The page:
The wreckage of an Indonesian plane which went missing with 54 people on board has been spotted in the remote western Papua region, officials say.
The Trigana Air flight lost contact at 14:55 local time (05:55 GMT) on Sunday as it flew from the provincial capital, Jayapura, to the town of Oksibil.
Indonesia's transport minister said the aircraft had been found by local people in the Bintang highlands region.
A search plane has also now spotted suspected debris.
Indonesia's postal office has told the BBC that the plane was carrying four bags containing cash, about 6.5 billion rupiah ($486,000; £300,000), for villagers living in remote places in Papua.
"Our colleagues carry those bags to be handed out directly to poor people over there," said the head of Jayapura's post office, Haryono, who goes by only his first name.
The ATR42-300 twin turboprop plane was carrying 44 adult passengers, five children and infants, and five crew. It is not yet known if anyone survived.
It took off from Sentani airport in Jayapura at 14:21, but lost contact with air traffic controllers half an hour later.
Bintang Mountains Regency Police Chief Yunus Wally told the Antara news agency that the debris was seen near a waterfall by a search plane on Monday, and that ground teams were preparing to head to the area.
Henry Bambang Soelistyo, chief of Indonesia's national search and rescue agency, told AP news agency that "smoke was still billowing" from the debris spotted by their plane. He said bad weather and rugged terrain were hampering efforts to reach the site.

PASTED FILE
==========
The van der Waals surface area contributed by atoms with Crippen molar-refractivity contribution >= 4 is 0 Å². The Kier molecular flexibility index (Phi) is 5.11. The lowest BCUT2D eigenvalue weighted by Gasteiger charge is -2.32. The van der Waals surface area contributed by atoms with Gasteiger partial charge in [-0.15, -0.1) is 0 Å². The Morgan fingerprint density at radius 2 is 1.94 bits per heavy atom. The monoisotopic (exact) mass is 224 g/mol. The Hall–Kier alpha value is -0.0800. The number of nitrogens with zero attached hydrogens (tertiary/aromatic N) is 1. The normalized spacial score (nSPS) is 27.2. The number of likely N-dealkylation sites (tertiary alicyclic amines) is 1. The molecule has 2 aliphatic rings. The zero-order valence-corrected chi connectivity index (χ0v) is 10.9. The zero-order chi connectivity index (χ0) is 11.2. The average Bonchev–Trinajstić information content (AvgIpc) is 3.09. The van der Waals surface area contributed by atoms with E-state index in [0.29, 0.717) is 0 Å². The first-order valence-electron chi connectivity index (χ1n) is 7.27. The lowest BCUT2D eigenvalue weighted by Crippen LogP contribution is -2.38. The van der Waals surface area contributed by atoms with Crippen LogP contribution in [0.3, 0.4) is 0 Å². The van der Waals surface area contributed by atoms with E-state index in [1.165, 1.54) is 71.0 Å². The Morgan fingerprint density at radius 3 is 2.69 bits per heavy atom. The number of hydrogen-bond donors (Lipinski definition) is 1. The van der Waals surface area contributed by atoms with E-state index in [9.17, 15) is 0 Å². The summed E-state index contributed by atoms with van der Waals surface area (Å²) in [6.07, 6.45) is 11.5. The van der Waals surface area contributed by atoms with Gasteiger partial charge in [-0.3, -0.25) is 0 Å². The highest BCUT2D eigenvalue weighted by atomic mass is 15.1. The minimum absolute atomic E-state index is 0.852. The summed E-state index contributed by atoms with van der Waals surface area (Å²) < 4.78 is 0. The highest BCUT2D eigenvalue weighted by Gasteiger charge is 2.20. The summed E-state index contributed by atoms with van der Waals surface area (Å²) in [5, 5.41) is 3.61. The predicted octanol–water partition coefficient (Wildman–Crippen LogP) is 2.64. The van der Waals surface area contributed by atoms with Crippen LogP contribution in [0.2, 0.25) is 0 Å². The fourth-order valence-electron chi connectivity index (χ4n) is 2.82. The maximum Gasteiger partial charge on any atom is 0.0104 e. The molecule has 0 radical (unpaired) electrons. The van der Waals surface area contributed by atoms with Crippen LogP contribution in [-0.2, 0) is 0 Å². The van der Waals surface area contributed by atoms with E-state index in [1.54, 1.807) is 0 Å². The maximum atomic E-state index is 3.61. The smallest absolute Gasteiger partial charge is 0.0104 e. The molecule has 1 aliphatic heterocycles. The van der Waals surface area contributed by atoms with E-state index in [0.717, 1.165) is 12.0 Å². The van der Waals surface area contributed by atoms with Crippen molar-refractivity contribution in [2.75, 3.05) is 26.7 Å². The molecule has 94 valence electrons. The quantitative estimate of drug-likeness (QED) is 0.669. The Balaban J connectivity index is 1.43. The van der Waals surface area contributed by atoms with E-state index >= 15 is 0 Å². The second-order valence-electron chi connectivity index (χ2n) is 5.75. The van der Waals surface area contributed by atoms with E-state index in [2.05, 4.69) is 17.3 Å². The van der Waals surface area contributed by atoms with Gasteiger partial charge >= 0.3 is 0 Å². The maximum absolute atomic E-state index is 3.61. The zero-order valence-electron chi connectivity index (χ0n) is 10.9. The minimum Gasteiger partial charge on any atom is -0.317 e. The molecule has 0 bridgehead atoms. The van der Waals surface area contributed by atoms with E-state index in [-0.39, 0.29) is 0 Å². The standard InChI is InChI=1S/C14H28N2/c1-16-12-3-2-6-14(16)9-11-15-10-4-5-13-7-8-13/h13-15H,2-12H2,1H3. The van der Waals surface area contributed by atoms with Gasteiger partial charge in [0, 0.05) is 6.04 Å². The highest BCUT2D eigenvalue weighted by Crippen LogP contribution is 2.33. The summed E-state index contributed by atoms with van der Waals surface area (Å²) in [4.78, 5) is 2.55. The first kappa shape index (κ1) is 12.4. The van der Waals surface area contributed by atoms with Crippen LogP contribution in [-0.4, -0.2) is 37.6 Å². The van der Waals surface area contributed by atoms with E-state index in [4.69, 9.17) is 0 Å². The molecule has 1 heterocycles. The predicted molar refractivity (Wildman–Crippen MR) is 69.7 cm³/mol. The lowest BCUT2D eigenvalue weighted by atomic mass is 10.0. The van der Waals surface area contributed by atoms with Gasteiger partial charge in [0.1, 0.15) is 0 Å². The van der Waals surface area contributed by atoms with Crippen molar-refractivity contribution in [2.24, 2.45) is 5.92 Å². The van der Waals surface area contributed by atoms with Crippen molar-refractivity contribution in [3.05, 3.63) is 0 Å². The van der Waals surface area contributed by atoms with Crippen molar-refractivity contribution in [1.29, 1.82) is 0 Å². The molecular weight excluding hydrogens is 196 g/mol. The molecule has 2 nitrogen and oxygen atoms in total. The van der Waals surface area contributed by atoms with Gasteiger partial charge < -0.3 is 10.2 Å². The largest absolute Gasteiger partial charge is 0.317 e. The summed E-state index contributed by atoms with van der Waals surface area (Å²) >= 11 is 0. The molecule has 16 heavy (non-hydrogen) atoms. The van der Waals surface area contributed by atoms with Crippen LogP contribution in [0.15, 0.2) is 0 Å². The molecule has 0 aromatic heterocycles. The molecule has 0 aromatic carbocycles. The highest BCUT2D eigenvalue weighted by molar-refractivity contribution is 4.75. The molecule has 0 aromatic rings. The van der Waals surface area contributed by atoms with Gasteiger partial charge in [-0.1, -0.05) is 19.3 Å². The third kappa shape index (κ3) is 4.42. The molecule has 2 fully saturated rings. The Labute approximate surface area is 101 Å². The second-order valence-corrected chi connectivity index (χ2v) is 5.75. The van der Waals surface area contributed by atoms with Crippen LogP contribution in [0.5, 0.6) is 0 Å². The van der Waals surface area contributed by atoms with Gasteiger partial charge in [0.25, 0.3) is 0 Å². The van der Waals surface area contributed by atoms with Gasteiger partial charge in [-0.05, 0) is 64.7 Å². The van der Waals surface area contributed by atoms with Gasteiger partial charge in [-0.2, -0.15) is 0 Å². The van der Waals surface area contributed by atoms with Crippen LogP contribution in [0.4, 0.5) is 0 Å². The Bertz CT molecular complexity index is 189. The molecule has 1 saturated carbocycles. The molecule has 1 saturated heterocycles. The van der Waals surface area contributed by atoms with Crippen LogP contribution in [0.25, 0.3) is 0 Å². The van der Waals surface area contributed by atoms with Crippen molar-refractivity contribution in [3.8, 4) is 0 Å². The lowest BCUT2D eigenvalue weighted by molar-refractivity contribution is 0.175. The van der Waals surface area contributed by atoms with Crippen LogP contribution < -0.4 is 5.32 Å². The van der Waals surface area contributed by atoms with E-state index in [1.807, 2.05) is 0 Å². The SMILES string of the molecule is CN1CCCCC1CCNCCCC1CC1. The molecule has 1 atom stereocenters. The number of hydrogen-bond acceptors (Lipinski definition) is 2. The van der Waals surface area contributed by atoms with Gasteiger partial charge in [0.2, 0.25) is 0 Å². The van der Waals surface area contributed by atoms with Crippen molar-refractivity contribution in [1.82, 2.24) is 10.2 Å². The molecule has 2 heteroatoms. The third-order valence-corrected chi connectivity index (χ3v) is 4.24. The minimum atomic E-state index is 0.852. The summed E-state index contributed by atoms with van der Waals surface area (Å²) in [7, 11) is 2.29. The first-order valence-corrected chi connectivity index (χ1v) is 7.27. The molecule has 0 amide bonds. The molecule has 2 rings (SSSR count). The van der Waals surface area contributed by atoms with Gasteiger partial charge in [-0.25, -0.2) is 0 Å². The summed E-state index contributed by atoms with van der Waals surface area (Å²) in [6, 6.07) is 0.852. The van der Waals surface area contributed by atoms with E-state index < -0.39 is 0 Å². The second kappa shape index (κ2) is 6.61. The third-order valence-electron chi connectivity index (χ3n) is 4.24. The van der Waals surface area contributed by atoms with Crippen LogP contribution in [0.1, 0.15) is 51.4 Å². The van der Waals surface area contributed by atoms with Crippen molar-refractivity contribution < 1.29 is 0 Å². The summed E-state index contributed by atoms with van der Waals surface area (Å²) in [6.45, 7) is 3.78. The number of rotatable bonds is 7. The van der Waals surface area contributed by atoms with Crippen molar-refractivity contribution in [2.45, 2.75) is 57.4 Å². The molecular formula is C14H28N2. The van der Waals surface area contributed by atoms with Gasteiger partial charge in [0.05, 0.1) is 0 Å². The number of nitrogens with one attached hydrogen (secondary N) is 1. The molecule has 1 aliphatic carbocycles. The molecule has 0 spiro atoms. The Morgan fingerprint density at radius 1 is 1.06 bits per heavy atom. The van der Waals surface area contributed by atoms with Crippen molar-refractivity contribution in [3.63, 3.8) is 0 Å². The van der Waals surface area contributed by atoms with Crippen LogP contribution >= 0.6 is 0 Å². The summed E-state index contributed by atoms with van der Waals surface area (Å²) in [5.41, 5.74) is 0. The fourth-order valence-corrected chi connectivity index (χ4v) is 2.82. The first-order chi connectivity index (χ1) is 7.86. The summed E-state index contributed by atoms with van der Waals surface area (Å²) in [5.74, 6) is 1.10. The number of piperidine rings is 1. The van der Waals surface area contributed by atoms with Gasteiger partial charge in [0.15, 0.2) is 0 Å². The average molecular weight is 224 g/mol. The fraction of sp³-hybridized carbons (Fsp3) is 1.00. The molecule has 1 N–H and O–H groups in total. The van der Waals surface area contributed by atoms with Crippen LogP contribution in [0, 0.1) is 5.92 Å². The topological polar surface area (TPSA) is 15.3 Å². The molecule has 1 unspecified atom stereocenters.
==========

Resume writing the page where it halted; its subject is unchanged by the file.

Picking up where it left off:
Villagers had earlier told officials that a plane had crashed into a mountain.
Indonesian President Joko Widodo has expressed his condolences on Twitter and called for the country to "pray together" for the victims.
Oksibil, which is about 280km (175 miles) south of Jayapura, is a remote, mountainous region, which is extremely difficult to navigate.
Bad weather is believed to have been a possible reason for the crash.
The search plane was forced to turn back on Sunday because of dangerous flying conditions.
Trigana Air has had 14 serious incidents since it began operations in 1991, losing 10 aircraft in the process, according to the Aviation Safety Network.
It has been on a European Union blacklist of banned carriers since 2007. All but four of Indonesia's certified airlines are on the list.
Indonesia has suffered two major air disasters in the past year.
Last December an AirAsia plane crashed in the Java Sea, killing all 192 people on board - and in July a military transport plane crashed in a residential area of Medan, Sumatra claiming 140 lives.
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